• Whatever emotional experience presents itself to you, open yourself to it.
  • As you inhale, breathe in the emotion that you’re feeling. This will seem counterintuitive if the emotion feels “negative,” but recall that this is a subjective label. Emotions aren’t good or bad. We just feel what we feel, and either like it or don’t.
  • As you exhale, send out a wish for relief to all the people in the world who are also feeling a similar emotion at this time. Feel yourself connected to these people, a community bound by emotional experience.
  • Continue to breathe in this way, fully facing and feeling your truth. And, if it feels right, send out a blessing of goodwill to others.

The practice described above is a variation of an ancient Buddhist technique called Tonglen, which you can learn more about here. Once you’ve created the space to identify your own true feelings, you can then begin to share those feelings with others. Lean into vulnerability by admitting that you’re struggling, if that’s true for you. Open the space for others to do the same. Create a culture in which truth, openness, and vulnerability are valued over strength.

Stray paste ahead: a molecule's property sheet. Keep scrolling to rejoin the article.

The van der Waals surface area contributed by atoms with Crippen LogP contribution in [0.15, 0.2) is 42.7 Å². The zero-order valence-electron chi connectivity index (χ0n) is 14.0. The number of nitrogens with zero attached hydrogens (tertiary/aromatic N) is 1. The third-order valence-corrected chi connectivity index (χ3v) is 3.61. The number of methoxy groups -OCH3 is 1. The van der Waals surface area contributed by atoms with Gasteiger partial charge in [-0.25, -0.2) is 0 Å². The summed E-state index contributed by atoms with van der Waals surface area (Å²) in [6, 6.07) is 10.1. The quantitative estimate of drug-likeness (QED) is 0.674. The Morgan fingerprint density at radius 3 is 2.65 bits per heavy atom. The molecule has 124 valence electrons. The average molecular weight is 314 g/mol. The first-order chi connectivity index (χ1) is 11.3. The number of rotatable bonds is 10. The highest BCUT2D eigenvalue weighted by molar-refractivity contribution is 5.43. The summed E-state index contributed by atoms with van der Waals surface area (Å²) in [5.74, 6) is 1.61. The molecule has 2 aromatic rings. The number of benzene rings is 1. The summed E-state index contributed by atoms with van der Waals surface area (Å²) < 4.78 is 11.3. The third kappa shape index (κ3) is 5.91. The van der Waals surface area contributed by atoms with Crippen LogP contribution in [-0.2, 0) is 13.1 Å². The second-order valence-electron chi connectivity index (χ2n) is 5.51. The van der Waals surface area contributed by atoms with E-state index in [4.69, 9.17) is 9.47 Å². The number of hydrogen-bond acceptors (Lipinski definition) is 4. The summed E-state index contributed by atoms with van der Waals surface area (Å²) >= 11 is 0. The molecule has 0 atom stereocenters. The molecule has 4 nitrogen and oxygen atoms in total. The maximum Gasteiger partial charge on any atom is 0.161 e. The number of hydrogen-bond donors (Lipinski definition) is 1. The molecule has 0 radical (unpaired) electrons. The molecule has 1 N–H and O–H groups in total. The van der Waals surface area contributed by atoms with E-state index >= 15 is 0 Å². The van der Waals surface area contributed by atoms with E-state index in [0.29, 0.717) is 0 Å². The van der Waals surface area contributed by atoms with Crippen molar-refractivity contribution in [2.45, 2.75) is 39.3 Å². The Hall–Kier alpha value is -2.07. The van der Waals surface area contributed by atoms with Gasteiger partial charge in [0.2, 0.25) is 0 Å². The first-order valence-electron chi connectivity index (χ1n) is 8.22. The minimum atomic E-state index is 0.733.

4. Communicate with Your People

In times of uncertainty and conflict, we strive for certainty and definitiveness. We want to know who is good and who is bad. Who is virtuous and who is vicious. Polarization is the natural reflex. However, the Ukrainian crisis is complex. For example, there are many Russians and people of Russian descent who vehemently oppose Vladimir Putin’s belligerent actions. These individuals may experience guilt, shame, and feelings of intense helplessness. As a leader, therefore, it is crucial to appreciate the complexity of matters and suspend the reflex to engage in black and white thinking.

As such, a humble appreciation of the situation’s enormity and complexity is the first step for a leader as they consider what and how they will communicate. As for your communications, we recommend the following considerations: